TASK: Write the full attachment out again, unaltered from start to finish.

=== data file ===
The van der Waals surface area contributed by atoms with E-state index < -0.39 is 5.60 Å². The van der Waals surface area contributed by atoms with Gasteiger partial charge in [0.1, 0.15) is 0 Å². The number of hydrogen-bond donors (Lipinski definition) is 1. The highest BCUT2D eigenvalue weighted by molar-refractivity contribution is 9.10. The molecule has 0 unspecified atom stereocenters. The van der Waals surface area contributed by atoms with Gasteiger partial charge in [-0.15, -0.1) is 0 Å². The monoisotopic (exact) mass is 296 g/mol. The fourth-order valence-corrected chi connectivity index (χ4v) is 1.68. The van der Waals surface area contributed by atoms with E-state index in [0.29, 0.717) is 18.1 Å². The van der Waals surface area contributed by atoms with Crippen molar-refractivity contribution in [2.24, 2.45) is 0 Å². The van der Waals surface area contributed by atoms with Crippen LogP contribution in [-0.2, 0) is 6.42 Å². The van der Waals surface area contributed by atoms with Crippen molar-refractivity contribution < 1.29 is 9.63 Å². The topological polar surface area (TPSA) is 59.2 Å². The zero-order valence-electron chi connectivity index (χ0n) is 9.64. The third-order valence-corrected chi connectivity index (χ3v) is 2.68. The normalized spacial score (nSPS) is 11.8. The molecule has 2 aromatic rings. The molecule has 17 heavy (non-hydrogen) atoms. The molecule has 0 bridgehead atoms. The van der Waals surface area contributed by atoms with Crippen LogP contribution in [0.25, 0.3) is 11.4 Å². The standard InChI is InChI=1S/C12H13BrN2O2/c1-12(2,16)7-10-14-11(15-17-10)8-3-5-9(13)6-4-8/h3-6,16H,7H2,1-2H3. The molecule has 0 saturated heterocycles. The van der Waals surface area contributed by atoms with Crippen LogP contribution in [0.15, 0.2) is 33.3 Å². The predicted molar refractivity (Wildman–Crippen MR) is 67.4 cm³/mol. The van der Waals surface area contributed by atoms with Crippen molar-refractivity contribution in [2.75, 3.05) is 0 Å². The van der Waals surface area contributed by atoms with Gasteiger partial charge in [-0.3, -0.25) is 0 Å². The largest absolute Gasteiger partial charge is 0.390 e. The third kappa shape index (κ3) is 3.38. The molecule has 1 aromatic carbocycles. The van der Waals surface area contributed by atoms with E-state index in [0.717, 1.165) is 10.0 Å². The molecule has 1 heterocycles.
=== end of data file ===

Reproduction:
The van der Waals surface area contributed by atoms with E-state index < -0.39 is 5.60 Å². The van der Waals surface area contributed by atoms with Gasteiger partial charge in [0.1, 0.15) is 0 Å². The number of hydrogen-bond donors (Lipinski definition) is 1. The highest BCUT2D eigenvalue weighted by molar-refractivity contribution is 9.10. The molecule has 0 unspecified atom stereocenters. The van der Waals surface area contributed by atoms with Gasteiger partial charge in [-0.15, -0.1) is 0 Å². The monoisotopic (exact) mass is 296 g/mol. The fourth-order valence-corrected chi connectivity index (χ4v) is 1.68. The van der Waals surface area contributed by atoms with E-state index in [0.29, 0.717) is 18.1 Å². The van der Waals surface area contributed by atoms with Crippen molar-refractivity contribution in [2.24, 2.45) is 0 Å². The van der Waals surface area contributed by atoms with Crippen LogP contribution in [-0.2, 0) is 6.42 Å². The van der Waals surface area contributed by atoms with Crippen molar-refractivity contribution < 1.29 is 9.63 Å². The topological polar surface area (TPSA) is 59.2 Å². The zero-order valence-electron chi connectivity index (χ0n) is 9.64. The third-order valence-corrected chi connectivity index (χ3v) is 2.68. The normalized spacial score (nSPS) is 11.8. The molecule has 2 aromatic rings. The molecule has 17 heavy (non-hydrogen) atoms. The molecule has 0 bridgehead atoms. The van der Waals surface area contributed by atoms with Crippen LogP contribution in [0.25, 0.3) is 11.4 Å². The standard InChI is InChI=1S/C12H13BrN2O2/c1-12(2,16)7-10-14-11(15-17-10)8-3-5-9(13)6-4-8/h3-6,16H,7H2,1-2H3. The molecule has 0 saturated heterocycles. The van der Waals surface area contributed by atoms with Crippen LogP contribution in [0.15, 0.2) is 33.3 Å². The predicted molar refractivity (Wildman–Crippen MR) is 67.4 cm³/mol. The van der Waals surface area contributed by atoms with Crippen molar-refractivity contribution in [2.75, 3.05) is 0 Å². The van der Waals surface area contributed by atoms with Gasteiger partial charge in [-0.3, -0.25) is 0 Å². The largest absolute Gasteiger partial charge is 0.390 e. The third kappa shape index (κ3) is 3.38. The molecule has 1 aromatic carbocycles. The van der Waals surface area contributed by atoms with E-state index in [0.717, 1.165) is 10.0 Å². The molecule has 1 heterocycles.